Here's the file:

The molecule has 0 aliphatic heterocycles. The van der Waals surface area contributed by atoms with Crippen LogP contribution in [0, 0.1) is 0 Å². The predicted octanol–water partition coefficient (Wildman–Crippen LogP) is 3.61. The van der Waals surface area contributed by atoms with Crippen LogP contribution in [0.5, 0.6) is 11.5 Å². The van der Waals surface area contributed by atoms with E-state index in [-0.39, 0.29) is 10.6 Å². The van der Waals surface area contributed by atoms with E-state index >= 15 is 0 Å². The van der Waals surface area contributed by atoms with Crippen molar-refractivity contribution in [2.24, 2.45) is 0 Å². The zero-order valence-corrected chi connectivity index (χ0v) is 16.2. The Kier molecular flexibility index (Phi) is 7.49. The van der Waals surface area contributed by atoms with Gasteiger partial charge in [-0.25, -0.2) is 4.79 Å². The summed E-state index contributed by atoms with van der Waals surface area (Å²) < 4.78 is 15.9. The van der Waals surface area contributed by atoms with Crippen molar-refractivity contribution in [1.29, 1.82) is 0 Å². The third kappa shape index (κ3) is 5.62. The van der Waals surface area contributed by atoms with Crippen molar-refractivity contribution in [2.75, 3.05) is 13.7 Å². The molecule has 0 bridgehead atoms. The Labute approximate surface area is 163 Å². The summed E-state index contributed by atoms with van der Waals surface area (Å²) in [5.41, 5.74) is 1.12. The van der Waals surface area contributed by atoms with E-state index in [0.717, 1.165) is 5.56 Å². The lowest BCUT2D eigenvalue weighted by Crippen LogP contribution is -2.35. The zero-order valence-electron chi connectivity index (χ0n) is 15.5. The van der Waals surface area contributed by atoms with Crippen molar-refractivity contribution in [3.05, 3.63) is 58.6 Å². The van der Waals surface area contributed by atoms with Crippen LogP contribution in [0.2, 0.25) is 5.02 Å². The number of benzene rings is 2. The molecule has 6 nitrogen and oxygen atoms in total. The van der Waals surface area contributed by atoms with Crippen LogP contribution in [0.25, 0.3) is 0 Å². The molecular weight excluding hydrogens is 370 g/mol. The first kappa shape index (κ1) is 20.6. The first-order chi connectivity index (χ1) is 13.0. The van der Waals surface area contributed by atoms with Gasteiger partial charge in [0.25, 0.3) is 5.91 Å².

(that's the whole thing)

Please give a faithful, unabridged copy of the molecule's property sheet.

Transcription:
The molecule has 0 aliphatic heterocycles. The van der Waals surface area contributed by atoms with Crippen LogP contribution in [0, 0.1) is 0 Å². The predicted octanol–water partition coefficient (Wildman–Crippen LogP) is 3.61. The van der Waals surface area contributed by atoms with Crippen LogP contribution in [0.5, 0.6) is 11.5 Å². The van der Waals surface area contributed by atoms with E-state index in [-0.39, 0.29) is 10.6 Å². The van der Waals surface area contributed by atoms with E-state index >= 15 is 0 Å². The van der Waals surface area contributed by atoms with Crippen molar-refractivity contribution in [2.24, 2.45) is 0 Å². The zero-order valence-corrected chi connectivity index (χ0v) is 16.2. The Kier molecular flexibility index (Phi) is 7.49. The van der Waals surface area contributed by atoms with Gasteiger partial charge in [-0.25, -0.2) is 4.79 Å². The summed E-state index contributed by atoms with van der Waals surface area (Å²) < 4.78 is 15.9. The van der Waals surface area contributed by atoms with Crippen molar-refractivity contribution in [1.29, 1.82) is 0 Å². The third kappa shape index (κ3) is 5.62. The van der Waals surface area contributed by atoms with Crippen molar-refractivity contribution in [2.75, 3.05) is 13.7 Å². The molecule has 0 bridgehead atoms. The Labute approximate surface area is 163 Å². The summed E-state index contributed by atoms with van der Waals surface area (Å²) in [5.41, 5.74) is 1.12. The van der Waals surface area contributed by atoms with E-state index in [0.717, 1.165) is 5.56 Å². The lowest BCUT2D eigenvalue weighted by Crippen LogP contribution is -2.35. The zero-order valence-electron chi connectivity index (χ0n) is 15.5. The van der Waals surface area contributed by atoms with Crippen molar-refractivity contribution in [3.05, 3.63) is 58.6 Å². The van der Waals surface area contributed by atoms with Crippen LogP contribution in [0.2, 0.25) is 5.02 Å². The number of benzene rings is 2. The molecule has 6 nitrogen and oxygen atoms in total. The van der Waals surface area contributed by atoms with Crippen LogP contribution in [0.25, 0.3) is 0 Å². The molecular weight excluding hydrogens is 370 g/mol. The first kappa shape index (κ1) is 20.6. The first-order chi connectivity index (χ1) is 13.0. The van der Waals surface area contributed by atoms with Gasteiger partial charge in [0.25, 0.3) is 5.91 Å².